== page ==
With this in mind, it is preferable to keep the Python code to a minimum, limiting ourselves to only the Python code that is required to produce the desired output. Also, keeping code snippets short and simple in cells make them easier to maintain.

The last thing to bear in mind when writing Python in Excel cells is that it is always preferable to write code that generates an output. This is mainly because the output generated by the Python code is going to be the actual final content of the cell. Python formulas can have outputs of multiple types, namely text, numbers, Python objects, or images, and all of these types are automatically supported by Excel as cell content. Conversely, if your code does not generate any output (e.g., the Python formula only contains import statements), the content of the cell once the code is executed will be displayed as “None.” This makes total sense, as the Python code in the formula simply does not produce any output; however, having “None” as cell output might feel a bit strange or look to others like an error. 

For this reason, if your Python code does not generate a specific output, it would be a good idea to define and return a Python string to label the content of your cell (see picture below). 

4. Use the Cell Format to Properly Visualize the Python Output

In the previous tip, we put a lot of emphasis on having Python code that actually generates an output. But what about its formatting? For example, we may want to have a string formatted over multiple lines or floating point numbers (e.g., contained in a column of a Python pandas DataFrame) that we want to display with up to two decimal digits. Python itself already offers options to work on formatted output. For example, Python supports formatted string literals (f-strings for short) to create strings with values generated by Python expressions. Python strings can also be multi-line (identified by triple quotes), and include formatting characters and tabulations.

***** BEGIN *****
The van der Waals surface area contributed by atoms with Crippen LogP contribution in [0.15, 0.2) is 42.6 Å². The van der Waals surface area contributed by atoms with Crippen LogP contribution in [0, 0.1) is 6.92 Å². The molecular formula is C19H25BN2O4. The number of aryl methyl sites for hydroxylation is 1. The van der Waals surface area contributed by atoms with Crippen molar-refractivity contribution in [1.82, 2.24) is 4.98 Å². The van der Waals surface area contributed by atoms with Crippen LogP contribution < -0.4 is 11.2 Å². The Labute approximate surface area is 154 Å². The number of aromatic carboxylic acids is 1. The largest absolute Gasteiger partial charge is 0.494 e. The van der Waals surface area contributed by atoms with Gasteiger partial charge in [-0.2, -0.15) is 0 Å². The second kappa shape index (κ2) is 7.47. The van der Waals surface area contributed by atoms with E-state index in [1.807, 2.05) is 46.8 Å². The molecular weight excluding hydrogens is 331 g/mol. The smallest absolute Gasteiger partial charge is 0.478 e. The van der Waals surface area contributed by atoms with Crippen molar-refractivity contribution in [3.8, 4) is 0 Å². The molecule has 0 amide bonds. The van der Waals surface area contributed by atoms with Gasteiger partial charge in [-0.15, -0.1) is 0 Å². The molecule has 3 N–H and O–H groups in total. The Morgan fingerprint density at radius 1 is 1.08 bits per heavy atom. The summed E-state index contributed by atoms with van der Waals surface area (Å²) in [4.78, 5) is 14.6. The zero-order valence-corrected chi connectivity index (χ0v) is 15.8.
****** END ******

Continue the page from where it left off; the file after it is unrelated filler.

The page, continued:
For example, to write the Python code shown in the picture below, we can see that pi is formatted with three decimals and concatenated to the rest of the string. The content of the selected Python cell is a Python object of string type (i.e., str). So, as expected, the content of the cell is a Python-formatted string. 

But what if we write in a cell the value of pi directly ?

As shown in the picture below, the output generated in the cell is a Python float object this time, and is displayed automatically with nine decimal digits. 

So far so good, but if we inspect the Format options of the cell, we may discover something interesting. Despite the output generated being a floating point number, the format of the cell you will be likely to find applied is “General.” In other words, there is no direct connection between the type returned by Python (float, in this case) and the format of the cell. In fact, if we select the Format “Number” and then set the decimal places to three, the new content of the cell should appear as shown in the picture below.

So from now on, the content of the cell (B1 in this example) is going to be treated as a number by Excel. 

Therefore, the main takeaway messages to remember from this tip are: 

  1. Python data types and cell formattings are two separate concepts.